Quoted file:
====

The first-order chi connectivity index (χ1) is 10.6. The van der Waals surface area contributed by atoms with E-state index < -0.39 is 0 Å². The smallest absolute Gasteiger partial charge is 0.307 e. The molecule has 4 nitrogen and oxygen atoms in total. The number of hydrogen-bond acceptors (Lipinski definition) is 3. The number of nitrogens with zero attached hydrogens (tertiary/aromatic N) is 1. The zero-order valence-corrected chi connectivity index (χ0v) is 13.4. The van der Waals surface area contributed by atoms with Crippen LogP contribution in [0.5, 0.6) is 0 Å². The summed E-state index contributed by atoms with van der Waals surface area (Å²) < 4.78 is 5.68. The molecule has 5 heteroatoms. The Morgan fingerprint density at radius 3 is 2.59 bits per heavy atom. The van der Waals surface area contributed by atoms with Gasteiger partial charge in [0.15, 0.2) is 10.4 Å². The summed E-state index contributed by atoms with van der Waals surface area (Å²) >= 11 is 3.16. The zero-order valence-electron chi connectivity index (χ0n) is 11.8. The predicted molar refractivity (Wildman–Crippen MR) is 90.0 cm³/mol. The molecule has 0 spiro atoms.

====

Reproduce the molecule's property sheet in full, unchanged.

The first-order chi connectivity index (χ1) is 10.6. The van der Waals surface area contributed by atoms with E-state index < -0.39 is 0 Å². The smallest absolute Gasteiger partial charge is 0.307 e. The molecule has 4 nitrogen and oxygen atoms in total. The number of hydrogen-bond acceptors (Lipinski definition) is 3. The number of nitrogens with zero attached hydrogens (tertiary/aromatic N) is 1. The zero-order valence-corrected chi connectivity index (χ0v) is 13.4. The van der Waals surface area contributed by atoms with Crippen LogP contribution in [0.5, 0.6) is 0 Å². The summed E-state index contributed by atoms with van der Waals surface area (Å²) < 4.78 is 5.68. The molecule has 5 heteroatoms. The Morgan fingerprint density at radius 3 is 2.59 bits per heavy atom. The van der Waals surface area contributed by atoms with Gasteiger partial charge in [0.15, 0.2) is 10.4 Å². The summed E-state index contributed by atoms with van der Waals surface area (Å²) >= 11 is 3.16. The zero-order valence-electron chi connectivity index (χ0n) is 11.8. The predicted molar refractivity (Wildman–Crippen MR) is 90.0 cm³/mol. The molecule has 0 spiro atoms.